Friends, Spammers think I’m dumb. Literally. The preponderance of my spam promotes pills to make me smarter (328% smarter by one account!). The exception was an offer to outfit me with the ultimate power-woman wardrobe –how do they know I don’t have one?— but, I digress. I suppose that means they’ve realized I don’t suffer from E.D., that I’m not interested in a Russian paramour’s risqué pictures, don’t trade on anonymous insider information and don’t care to help them abscond gold from an African autocracy. These pills sound too good to be true. A feeble minded person (IQ ≤70) need only double their IQ to become a genius (IQ ≥140), and even if the alleged 4x IQ boost came from a baseline of severe retardation (IQ 40), the pill taker would become Stephen-Hawking-smart (IQ 160). So, I can’t help but wonder why these spammers are not consuming their own product. If they were, they could surely improve their grammar, imagine a more compelling sales pitch and figure-out a way to prevent …

Donut Conundrum

Friends, If I were to give you my Rocky Mountain National Park landscape print by Ansel Adams, you'd be a work-of-art richer and I'd be a wall decoration poorer. Common sense, right? Yet, every day that print hangs on my wall it becomes less novel and delivers slightly less enjoyment to me. On the other hand, in gifting it to you, I gain your priceless reaction and your gratitude. Furthermore, your relative enjoyment of the photo would surely be greater than mine (due to the novelty) and I would still get to keep my memories of that print. It seems to me that act of giving generates greater utility across both the giver and the receiver than would clinging to my precious possession. I suppose that's why they say it's better to give than to receive. It's so simple, yet that's not how we behave at all. We work so hard to grow our collection of material goods -and take them for granted the minute we acquire them- as our rainy day fund approaches great flood prepa…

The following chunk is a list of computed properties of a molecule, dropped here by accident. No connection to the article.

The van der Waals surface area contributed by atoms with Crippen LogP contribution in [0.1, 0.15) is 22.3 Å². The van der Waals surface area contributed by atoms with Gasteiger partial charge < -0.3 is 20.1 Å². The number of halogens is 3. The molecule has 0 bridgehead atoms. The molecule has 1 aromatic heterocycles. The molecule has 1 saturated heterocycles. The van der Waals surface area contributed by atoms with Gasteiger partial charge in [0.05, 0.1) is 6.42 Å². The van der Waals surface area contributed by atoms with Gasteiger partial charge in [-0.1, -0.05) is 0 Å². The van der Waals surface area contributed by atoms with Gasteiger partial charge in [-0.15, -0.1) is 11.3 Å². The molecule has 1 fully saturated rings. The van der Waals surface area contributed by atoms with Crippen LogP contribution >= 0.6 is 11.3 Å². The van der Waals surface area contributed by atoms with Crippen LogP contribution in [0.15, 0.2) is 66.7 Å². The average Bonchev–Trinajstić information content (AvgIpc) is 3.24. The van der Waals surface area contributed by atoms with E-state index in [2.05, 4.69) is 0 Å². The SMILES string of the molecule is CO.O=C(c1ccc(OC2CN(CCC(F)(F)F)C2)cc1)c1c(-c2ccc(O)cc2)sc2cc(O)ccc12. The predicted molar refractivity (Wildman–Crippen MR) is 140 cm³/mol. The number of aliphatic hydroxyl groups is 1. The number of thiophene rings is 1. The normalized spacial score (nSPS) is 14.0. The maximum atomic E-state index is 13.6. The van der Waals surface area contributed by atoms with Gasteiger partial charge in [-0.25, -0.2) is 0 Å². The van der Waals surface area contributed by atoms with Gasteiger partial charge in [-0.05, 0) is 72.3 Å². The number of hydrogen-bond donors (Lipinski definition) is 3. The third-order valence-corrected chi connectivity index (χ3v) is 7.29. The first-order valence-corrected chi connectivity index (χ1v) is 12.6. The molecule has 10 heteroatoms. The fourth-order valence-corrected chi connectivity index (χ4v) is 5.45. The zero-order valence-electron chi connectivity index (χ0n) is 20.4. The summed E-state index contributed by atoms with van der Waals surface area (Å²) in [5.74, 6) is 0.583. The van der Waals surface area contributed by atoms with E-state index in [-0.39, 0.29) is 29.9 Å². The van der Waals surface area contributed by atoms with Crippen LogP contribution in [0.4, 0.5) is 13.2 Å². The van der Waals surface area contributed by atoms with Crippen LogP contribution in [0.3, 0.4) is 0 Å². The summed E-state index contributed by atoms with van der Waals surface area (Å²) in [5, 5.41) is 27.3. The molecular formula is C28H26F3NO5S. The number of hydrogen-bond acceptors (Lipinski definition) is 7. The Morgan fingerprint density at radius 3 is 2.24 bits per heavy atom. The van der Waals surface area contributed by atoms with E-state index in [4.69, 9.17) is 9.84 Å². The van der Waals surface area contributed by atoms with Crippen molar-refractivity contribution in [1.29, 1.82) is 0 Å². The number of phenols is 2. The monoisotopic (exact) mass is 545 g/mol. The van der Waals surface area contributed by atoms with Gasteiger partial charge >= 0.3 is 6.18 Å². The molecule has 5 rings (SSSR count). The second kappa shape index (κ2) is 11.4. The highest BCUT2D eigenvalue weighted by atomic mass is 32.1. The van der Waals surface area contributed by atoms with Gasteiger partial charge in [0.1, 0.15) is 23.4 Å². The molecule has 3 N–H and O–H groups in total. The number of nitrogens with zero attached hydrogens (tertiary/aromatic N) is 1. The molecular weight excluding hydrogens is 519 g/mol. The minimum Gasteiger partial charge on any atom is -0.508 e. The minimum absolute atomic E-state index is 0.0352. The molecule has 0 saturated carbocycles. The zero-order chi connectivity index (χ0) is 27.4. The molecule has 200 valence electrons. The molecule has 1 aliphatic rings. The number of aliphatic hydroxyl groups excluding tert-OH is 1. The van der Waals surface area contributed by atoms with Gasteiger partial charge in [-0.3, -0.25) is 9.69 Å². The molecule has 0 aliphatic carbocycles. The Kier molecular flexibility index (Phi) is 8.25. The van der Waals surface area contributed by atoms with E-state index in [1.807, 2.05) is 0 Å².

Taita Donuts!

Friends,
Tuesday, I took the opportunity to go on a hike I’d been longing to enjoy with my daughter. It had been over a decade since I ventured up the seldom trekked eight mile, 2,500 ft. vertical gain route to 13,000 foot high lake Taita Chugo. The route starts innocently enough with a scenic drive down a stone-paved backcountry road which ends at lake Llaviuco. Walk through the natural vegetation tunnel, past the lake and you’re officially on the trail. The first couple of miles are a stroll up a gently sloping narrow river valley, framed by two rugged mountains. At 11,000 feet, the crisp early morning air and overnight dew soon prove the running shoes and jeans a poor choice of attire. By the time we reach the cliff-framed waterfall that marks the transition to the intermediate stage, we’re drenched from the waist down. Fortunately, the activity keeps us warm, so we venture into the cloud forest, up a thin black mud path that might pass for a game trail. If fairies and elves exist…